The recent dousings of rain in Los Angeles make it easy to forget that the entire state is still in the grips of a historic drought. But our dwindling water supply is only one of many formidable ecological and social challenges facing California in general and the L.A. region specifically, with its booming population, rising sea levels and ever-hotter temperatures caused by global warming.
So how will L.A. continue to thrive for generations to come?
That's the big question fueling the Center for Urban Resilience (a.k.a. CURes) at Loyola Marymount University. CURes is dedicated to spreading the word about urban ecology, an emerging field of science that studies how complex communities can creatively adapt to intertwined ecological and social challenges. For CURes, cities are indispensable laboratories of innovation and learning, generating their own solutions.
The center teams with research organizations, civic groups and local citizens to learn about urban ecology and tackle specific eco-issues in the L.A. region. CURes also educates teachers and students and sends them out into the public and private sectors to help prevent L.A. from becoming a resource-starved urban wasteland.
Eric Strauss is President's Professor of Biology at LMU and the founding executive director of CURes. Citing data that shows Southern California getting hotter and drier, he said that to survive in this climate as city dwellers, we must think beyond popular modern solutions and move towards rethinking entire systems.
"Of course, we need to do all we can to limit carbon emissions that contribute to climate change," Strauss said. "But we're also at a point where we need to find ways to adapt to these changes as they happen in population-dense areas. The good news is that this can be done by letting nature provide some key ecological services and by empowering our local residents to engage resilient solutions."
CURes supports adaptations for L.A. that include managing urban wildlife, teaching people about local habitat and greenspace transformations and helping residents understand their local resources.
One such project takes place at Venice Beach, where CURes is working to protect the eggs of endangered California least tern birds from being eaten by crows. While the endeavor is rooted in helping one particular species of bird, it's also more than that: By involving community members in tasks such as monitoring the tern colony, the center helps build a connection between Angelenos and their environment.
"People who live in that area, in Marina del Rey and Venice, were coming out of the woodwork to ask about the research," said CURes programs manager Laurel Hunt. "People walking their dogs would say, 'Oh, how are the terns?' It's a great way to involve the community in their own environment, as opposed to research that occurs in an isolated part of a state park or a laboratory."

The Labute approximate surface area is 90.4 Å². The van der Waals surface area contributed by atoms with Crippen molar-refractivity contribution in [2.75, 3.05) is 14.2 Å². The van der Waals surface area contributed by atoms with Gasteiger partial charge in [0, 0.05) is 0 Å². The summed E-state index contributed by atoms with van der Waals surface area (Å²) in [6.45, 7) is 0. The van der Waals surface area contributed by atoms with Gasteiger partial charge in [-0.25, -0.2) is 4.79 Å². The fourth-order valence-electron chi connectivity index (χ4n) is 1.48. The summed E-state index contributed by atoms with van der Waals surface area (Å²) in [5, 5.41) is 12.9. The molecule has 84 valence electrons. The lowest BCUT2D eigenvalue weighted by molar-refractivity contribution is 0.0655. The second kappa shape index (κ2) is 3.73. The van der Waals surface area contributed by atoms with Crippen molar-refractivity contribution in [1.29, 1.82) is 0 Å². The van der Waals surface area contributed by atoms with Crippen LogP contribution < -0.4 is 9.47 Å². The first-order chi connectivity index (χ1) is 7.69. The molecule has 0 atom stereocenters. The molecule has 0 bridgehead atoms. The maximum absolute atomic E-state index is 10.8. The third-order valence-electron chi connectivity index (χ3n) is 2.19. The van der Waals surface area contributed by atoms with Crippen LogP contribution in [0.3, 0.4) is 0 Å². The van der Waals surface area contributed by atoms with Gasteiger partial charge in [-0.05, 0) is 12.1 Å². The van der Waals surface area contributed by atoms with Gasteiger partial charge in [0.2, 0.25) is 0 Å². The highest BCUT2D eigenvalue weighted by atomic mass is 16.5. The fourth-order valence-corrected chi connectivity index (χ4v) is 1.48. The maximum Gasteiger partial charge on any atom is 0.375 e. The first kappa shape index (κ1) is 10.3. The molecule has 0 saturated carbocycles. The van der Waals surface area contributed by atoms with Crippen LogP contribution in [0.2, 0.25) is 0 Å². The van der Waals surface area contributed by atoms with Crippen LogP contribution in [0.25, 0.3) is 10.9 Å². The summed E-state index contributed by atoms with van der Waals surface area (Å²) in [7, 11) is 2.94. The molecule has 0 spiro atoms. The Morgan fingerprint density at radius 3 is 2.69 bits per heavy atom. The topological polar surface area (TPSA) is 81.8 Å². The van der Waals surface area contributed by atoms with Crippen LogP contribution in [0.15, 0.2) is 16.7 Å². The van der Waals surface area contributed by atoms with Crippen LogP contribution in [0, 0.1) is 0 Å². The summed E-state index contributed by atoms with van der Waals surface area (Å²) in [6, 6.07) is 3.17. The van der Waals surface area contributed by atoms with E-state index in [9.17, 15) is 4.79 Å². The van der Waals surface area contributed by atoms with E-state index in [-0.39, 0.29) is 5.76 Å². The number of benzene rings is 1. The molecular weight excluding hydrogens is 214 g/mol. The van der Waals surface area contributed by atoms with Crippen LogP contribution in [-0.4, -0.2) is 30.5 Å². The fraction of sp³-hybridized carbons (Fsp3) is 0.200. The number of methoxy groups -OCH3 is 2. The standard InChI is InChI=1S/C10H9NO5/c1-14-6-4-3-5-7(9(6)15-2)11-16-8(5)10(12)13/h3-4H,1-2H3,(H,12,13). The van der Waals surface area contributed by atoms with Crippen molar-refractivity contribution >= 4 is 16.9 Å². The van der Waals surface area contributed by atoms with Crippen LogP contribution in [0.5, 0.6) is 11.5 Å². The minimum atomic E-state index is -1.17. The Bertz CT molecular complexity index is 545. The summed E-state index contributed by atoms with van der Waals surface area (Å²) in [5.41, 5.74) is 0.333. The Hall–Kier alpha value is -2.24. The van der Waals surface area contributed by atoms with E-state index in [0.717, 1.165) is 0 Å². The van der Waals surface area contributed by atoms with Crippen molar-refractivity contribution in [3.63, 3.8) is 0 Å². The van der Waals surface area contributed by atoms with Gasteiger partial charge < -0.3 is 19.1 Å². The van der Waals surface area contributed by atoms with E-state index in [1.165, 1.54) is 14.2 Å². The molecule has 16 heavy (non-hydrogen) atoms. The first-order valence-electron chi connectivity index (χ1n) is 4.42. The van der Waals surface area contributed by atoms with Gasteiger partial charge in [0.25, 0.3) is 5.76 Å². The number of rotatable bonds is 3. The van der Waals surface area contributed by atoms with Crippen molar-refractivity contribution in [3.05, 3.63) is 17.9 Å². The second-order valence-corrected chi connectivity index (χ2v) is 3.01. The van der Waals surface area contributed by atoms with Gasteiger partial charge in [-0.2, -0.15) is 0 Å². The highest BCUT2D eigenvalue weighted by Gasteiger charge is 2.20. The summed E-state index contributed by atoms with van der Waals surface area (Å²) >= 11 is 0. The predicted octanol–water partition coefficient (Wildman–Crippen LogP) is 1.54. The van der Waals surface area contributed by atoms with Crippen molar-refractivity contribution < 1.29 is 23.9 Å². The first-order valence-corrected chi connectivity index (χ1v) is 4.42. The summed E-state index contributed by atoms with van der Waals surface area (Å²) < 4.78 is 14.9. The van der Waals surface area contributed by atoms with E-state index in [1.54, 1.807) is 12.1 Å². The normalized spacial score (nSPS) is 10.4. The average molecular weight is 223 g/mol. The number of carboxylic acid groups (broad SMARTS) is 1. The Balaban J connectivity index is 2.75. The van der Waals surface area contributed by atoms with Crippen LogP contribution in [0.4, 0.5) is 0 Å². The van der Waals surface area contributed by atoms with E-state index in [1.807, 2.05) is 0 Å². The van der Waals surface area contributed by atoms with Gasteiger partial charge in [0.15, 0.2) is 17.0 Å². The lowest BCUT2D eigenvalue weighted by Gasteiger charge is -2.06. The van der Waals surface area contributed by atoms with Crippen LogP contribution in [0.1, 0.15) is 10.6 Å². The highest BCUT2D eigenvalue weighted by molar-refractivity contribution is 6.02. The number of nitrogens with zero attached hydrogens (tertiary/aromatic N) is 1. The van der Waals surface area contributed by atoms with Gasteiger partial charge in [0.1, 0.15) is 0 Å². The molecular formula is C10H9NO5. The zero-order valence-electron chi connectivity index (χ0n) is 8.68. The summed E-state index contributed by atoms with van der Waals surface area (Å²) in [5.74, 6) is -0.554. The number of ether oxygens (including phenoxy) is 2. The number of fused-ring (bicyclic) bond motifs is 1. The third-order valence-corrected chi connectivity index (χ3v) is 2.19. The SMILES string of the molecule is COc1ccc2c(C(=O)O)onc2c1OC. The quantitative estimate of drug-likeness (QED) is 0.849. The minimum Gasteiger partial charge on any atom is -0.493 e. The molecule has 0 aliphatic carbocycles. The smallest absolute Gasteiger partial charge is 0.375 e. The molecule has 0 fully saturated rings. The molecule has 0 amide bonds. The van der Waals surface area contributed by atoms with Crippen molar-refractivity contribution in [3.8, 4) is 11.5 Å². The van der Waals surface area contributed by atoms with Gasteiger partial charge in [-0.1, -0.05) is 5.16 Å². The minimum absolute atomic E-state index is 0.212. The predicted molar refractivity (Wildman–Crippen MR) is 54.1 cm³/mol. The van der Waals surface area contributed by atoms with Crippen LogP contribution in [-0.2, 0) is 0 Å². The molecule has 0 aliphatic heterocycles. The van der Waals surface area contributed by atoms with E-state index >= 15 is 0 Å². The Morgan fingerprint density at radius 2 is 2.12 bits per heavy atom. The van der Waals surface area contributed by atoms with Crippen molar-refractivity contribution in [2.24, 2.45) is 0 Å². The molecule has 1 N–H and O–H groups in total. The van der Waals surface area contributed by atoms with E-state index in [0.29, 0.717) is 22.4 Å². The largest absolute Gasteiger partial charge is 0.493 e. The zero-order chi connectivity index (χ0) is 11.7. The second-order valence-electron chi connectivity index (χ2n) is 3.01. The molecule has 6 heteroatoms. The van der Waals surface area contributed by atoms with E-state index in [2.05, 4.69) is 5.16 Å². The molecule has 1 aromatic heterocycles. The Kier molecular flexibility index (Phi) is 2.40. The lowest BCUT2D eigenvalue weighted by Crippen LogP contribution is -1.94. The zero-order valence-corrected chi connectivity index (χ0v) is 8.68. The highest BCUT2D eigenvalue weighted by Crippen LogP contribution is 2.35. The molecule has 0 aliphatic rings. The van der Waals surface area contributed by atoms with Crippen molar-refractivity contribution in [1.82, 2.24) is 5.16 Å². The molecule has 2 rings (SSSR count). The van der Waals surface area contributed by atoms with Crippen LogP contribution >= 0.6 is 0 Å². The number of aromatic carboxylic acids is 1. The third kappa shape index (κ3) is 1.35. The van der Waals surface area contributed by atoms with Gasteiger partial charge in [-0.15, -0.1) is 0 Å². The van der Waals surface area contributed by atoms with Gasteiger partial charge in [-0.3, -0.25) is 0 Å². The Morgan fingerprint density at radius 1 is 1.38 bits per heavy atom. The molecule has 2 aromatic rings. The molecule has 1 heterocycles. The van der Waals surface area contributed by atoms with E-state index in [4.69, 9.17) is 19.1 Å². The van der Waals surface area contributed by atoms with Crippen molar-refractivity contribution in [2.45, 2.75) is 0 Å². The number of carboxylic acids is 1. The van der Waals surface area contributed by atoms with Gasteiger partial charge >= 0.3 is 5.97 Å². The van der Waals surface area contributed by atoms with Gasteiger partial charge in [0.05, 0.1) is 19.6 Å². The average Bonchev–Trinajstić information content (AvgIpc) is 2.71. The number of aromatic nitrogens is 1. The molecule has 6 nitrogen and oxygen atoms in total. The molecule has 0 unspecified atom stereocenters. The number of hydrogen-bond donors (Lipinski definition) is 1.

There's also a CURes program called Urban EcoLab that connects students to their local environments through hands-on science research. Urban Ecolab, which is centered on a yearlong interdisciplinary environmental science course, provides curricula, teacher professional development and schoolyard research projects to underserved communities in L.A.
At CURes, urban ecology means more than just looking to nature for the answer.
The center's Restorative Justice Program provides school communities with resources to help promote safety and health. As part of this goal, the program seeks to engage youth in underserved communities to think critically about the the social and environmental issues they face in their everyday lives.
"Many of the young people that the center works with say that they don't have access to safe spaces to play," said Jason Douglas, CURes' director of restorative justice. Neighborhood parks can have high levels of crime. "These places created for recreation and positive youth development have become spaces of violence and criminal activity," he said.
In response, the Restorative Justice Program teaches young people to build relationships with one another and to think and talk about urban ecology as a solution. The program also involves the youth in active, student-led research. With its socially and environmentally aware training and involvement, CURes can help the students it works with become more engaged and better-behaved in school.
The idea of neighborhood solutions can also be international in scope. CURes looks to the wider world as a partner in addressing L.A.'s ecological issues. The center is in charge of the Mediterranean City Climate Change Consortium (MC-4), a global team of urban centers with similar population and climate challenges, such as Athens and Barcelona. Participants in MC-4 hold conferences, share ideas and make plans for real-world urban ecology solutions to climate change.
"It's a way to broaden perspectives and look at how other countries and cultures are adapting to these challenges," Strauss said.
CURes houses a broad range of programs ranging from the local and regional to international, but "in the end, it's all about having people love where they live," Strauss said. "When people love their communities, they stay there and are committed to finding solutions."